The U.S. Environmental Protection Agency (EPA) has been doing a lackluster job of addressing methane emissions from natural gas distribution pipelines, and more than $192 million in natural gas was lost in 2011 through pipeline leaks, according to the agency’s Inspector General (IG).

In a 37-page report released Friday, four members of the IG office — Rick Beusse, Erica Hauck, Kevin Good and Richard Jones — said the EPA hasn’t issued regulations to control methane emissions from distribution lines. The agency also has not partnered with the Pipeline and Hazardous Materials Safety Administration (PHMSA) to control those types of leaks, or developed a strategy to address barriers that are blocking efforts to mitigate leaks in distribution lines.

“While the Natural Gas STAR program has been successful in reducing methane from other segments of the industry, this voluntary program has achieved limited reductions from leaking distribution pipelines, due largely to financial and policy barriers,” the IG report said. “For example, LDCs [local distribution companies] generally have had to bear the upfront capital expenditures to repair leaks, while the savings from these repairs have accrued to the consumer, thus creating a disincentive for LDCs to repair non-hazardous leaks.

“While the natural gas distribution sector is not the largest emitter of methane, it is one of the industry sectors included in the 2014 interagency methane strategy. The EPA should partner with PHMSA to reduce methane emissions from both a safety and environmental perspective, and develop a strategy to address financial and policy barriers. The EPA also needs to set goals and track its progress in reducing emissions from distribution pipelines through voluntary approaches to determine if future regulation would be appropriate.”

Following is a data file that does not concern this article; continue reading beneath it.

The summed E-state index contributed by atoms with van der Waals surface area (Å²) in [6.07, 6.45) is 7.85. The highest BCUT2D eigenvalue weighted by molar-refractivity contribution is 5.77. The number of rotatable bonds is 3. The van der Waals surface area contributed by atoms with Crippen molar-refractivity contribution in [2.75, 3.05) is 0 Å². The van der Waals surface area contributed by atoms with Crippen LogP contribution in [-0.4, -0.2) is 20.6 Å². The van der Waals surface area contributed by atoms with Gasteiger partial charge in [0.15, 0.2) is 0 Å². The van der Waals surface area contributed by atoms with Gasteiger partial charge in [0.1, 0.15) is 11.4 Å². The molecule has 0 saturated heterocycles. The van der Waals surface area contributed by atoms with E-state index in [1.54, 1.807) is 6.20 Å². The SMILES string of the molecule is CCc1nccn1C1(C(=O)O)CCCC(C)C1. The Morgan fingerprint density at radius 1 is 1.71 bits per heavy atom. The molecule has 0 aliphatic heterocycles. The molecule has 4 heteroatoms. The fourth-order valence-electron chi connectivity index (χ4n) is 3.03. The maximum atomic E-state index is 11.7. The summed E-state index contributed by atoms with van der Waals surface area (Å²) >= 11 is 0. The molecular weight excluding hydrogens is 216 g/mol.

The IG recommended that the EPA’s assistant administrator for air and radiation direct the agency to work with PHMSA to address methane leaks from a safety and environmental standpoint. It also recommended that the agency develop and implement a strategy to address financial and policy barriers to repairing the leaks; establish annual performance goals for reducing methane emissions from distribution lines; and make an annual assessment of whether its goals are being met, and make changes if necessary.

The IG said EPA had agreed with most of its recommendations, but the last one was considered unresolved.

“[EPA] stated that it would continue its efforts to evaluate data and assess potential opportunities that could be taken to further address emissions from the distribution sector,” the IG report said. “While we support the agency’s efforts to continuously assess opportunities to address these emissions, to meet the intent of this recommendation, the EPA needs to develop a performance measure for the distribution sector alone that assesses progress in meeting established goals for reducing methane emissions. Progress should then be monitored using this distribution sector-specific measure.”